Recession Proof Jobs and How to Get One

Whether you’re new to the workforce or interested in a career change, you might be wondering what qualifies as recession proof jobs. Job stability is one of the most important factors in choosing a career, and you want to be sure it won’t be impacted during a recession. To get an idea of how bad the job market can be hit, unemployment rates are the highest they’ve been since the Depression Era in our current recession caused by the COVID-19 pandemic. 

To give those interested in a first or new career some peace of mind, here’s a list of ten recession proof jobs.

Recession Proof Jobs and How to Get One

Ten Recession Proof Jobs

1. Educators 

Teachers hold a lot of responsibility in our society. They shape the minds of our youth, educating their students on mathematics, language, art, and science. Much of our society is built on the education of young people, which is why there is good security for elementary and secondary teachers. Even if the economy slows down, education is still a priority, and teachers are there to instruct, mentor, and inspire. 

For similar reasons, professors are safely employed during a recession. When one hits, professionals often choose to go back to school as a way to better their employment opportunities. College professors are responsible for cultivating a space where their students can thrive and further their education.  

How to get a job as a teacher: hold a bachelor’s degree in education, specializing in either elementary or secondary education. You also need to possess a license in the state where you would like to teach. 

How to get a job as a professor: you need to have at least a master’s degree and, in most cases, a PhD in the area you intend to teach.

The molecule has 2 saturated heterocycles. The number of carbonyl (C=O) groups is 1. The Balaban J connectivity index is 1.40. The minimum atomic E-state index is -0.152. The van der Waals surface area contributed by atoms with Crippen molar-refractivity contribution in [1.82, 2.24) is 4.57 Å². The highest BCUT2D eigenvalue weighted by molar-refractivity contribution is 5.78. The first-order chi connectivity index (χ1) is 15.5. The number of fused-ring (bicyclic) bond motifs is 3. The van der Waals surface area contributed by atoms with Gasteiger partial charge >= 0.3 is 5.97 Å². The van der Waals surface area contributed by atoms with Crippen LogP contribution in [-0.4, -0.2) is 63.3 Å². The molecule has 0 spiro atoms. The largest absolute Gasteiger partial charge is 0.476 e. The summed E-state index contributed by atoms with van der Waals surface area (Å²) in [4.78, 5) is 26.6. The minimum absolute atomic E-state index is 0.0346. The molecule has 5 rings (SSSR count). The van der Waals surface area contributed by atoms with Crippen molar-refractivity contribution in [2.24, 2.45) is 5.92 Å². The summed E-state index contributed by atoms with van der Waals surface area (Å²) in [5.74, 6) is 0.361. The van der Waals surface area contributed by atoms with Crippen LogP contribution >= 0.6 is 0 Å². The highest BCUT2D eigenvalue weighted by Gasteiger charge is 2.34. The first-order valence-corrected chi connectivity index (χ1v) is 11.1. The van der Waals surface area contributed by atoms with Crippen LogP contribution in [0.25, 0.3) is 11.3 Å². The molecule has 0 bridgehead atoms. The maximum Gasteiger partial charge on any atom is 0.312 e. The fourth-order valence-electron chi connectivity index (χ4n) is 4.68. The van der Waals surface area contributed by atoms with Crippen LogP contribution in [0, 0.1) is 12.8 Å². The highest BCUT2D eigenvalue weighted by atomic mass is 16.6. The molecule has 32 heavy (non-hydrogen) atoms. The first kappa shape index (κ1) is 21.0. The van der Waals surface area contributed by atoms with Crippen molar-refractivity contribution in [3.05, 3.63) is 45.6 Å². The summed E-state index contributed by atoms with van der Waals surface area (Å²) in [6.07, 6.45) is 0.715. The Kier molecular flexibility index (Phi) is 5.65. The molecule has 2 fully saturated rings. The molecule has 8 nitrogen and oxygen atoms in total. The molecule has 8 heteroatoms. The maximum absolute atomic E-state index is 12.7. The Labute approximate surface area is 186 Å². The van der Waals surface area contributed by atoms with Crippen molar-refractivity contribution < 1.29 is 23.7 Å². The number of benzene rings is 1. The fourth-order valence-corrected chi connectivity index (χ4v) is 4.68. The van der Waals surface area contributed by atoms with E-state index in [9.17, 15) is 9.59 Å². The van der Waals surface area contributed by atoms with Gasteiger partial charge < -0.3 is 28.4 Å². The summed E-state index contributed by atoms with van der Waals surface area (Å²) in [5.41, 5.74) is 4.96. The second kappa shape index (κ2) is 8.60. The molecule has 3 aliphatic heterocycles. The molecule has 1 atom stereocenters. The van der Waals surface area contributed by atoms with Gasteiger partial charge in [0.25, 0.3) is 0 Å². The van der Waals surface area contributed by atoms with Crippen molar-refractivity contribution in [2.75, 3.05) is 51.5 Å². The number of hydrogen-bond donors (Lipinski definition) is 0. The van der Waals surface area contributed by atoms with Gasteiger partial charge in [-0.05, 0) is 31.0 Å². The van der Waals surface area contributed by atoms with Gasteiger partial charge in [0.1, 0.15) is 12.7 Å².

2. Firefighters, Fire Inspectors and Investigators  

Regardless of the state of the economy, fires continue to occur, and firefighters need to be available in the case that a fire breaks out. Some studies have found that fires in vacant buildings peaked during the last recession in 2008, and several of them were started intentionally, keeping inspectors and investigators busy as well. 

How to get a job as a firefighter, fire inspector or investigator: minimal requirements include possessing a high school diploma, becoming an EMT, and attending the fire academy.

 

3. Funeral Director 

Funeral directors continue to provide visitations, burials, and other funeral services during a recession. Funeral services are always in high demand, which makes this profession stable during both high points and low points of the economy. 

How to get a job as a funeral director: obtain an associate’s degree in mortuary science, though some employers prefer a bachelor’s degree. Funeral directors are often required to go through one to three years of an apprenticeship, and then obtain licensure. 

 

4. Grocers 

As we have seen during the current COVID-19 pandemic, grocers are essential so that the public can continue to feed themselves when other options aren’t available. During earlier recessions when restaurants were still open, grocery stores provided a cheaper option than dining out. 

How to get a job as a grocer: most grocery stores require a high school diploma or GED, though this is not a requirement for all stores. To own a grocery store, become familiar with the market and follow smart steps for starting a business. 

 

5. Law Enforcement

A position in law enforcement is one of the most recession proof positions to hold. Unfortunately, some communities see an increase in crime during a time of economic struggle, making professions in law enforcement a necessity. 

How to get a job in law enforcement: possess a high school diploma or GED., complete training, and attend the academy. Becoming a detective requires all this, years of experience, and several months of specific training. The requirements vary by state.